Sarah Goodyear

Courtesy Ken Foster

How a Michigan Family's Home Became a One-Deer Preserve

A heartwarming story of sensible local government intervention. 

Seth Wenig/Associated Press

The Poor Will Always Be With Us. But Where Will We Let Them Live?

The "poor door" controversy on Manhattan's Upper West Side is only the most outlandish example of New York's uphill battle on affordable housing. 

Sarah Goodyear

In Defense of Urban Wild Space in Miami

A Walmart and a Chick-fil-A could replace some of the last remaining pine rocklands in the world. 

Streetfilms

How Parking Spaces Are Eating Our Cities Alive

More cities are beginning to scale back on spots, seeing them as wasted space.

Reuters/Ilya Naymushin

A New Book Takes You Beyond the Edges of the Mapped World

Alastair Bonnett uncovers some of the globe's most cloistered places—and argues some should stay that way.

Sarah Goodyear

Can Murals Change a Neighborhood?

In New York's Brownsville community, a large-scale art project aims to do more than just beautify. 

Courtesy of Nice Ride Minnesota

This Really Might Be the Nicest Bike-Share System in the United States

A Twin Cities-based service based on Minnesota values is embraced by an unexpectedly robust marketplace.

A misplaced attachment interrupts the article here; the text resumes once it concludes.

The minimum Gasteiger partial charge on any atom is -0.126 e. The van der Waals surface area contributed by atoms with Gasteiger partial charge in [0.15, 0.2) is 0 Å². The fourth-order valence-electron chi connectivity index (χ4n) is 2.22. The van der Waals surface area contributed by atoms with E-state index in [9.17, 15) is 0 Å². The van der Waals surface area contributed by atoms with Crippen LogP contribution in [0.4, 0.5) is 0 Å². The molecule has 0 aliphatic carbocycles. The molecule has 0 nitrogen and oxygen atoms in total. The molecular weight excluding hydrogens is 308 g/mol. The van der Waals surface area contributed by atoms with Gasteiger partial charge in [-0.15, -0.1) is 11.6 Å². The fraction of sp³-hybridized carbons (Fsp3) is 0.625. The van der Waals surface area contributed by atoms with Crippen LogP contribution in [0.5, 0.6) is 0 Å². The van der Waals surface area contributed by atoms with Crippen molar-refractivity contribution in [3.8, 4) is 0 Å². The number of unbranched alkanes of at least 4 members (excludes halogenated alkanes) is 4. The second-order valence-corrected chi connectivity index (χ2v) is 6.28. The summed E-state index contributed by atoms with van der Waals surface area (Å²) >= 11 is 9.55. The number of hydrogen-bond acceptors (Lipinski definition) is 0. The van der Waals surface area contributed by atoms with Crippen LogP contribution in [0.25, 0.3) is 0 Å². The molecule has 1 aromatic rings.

Reuters/Brendan McDermid

How to Build Community Spirit Through Public Nudity

And other civics lessons from Reykjavík's unconventional former mayor.

Urban Reviewer

Every Master Plan in New York City History, Collected in a Single Place

A Brooklyn group tracked the history of the city's urban-renewal projects—and gave some still-vacant spots a future.

Mr.TinDC

Making the Real Estate Case for 'Walkable Urban Places'

"It's going to take 20 to 30 years to catch up with pent-up demand."

Syda Productions/Shutterstock.com

Want Your Job to Scare You? Try Studying Distracted Driving

"I'm terrified when I walk," says one researcher. 

A. Strakey/Flickr

Can Anyone Save Brooklyn's Kentile Floors Sign? Should They?

This isn't the first fight to save a historic piece of advertising, and it won't be the last. 

Streetfilms

How Parking Lots Became the Scourge of American Downtowns

"It's very hard for people to realize ... but this is the result of planning."

Reuters

New York's Big Step Toward Safer Streets for All

A package of legislation passed late last week, including "Cooper's Law," shows the city is finally getting serious about reducing traffic fatalities. 

Shutterstock

Do Drivers Discriminate Against Minorities at Crosswalks?

In an initial study, researchers found a large disparity. 

Shutterstock

The Worst Holiday Weekend for Red-Light Running Is Here

Memorial Day weekend is a bad time to drive overall. 

Jeff Goldberg/ESTO

Reclaiming the Space Where the Twin Towers Stood

A New Yorker's first impressions of the 9/11 Memorial Pavilion. 

Cheryl Cort/Smart Growth America

The Most Dangerous U.S. Cities for Pedestrians

Between 2003 and 2012, 47,025 pedestrians were killed by drivers in the United States.

AP

Chicago's Petcoke Woes Are Far From Over

Mayor Rahm Emanuel banned new or expanded refineries that produce the stuff, but the Southeast side is still dealing with what's already there.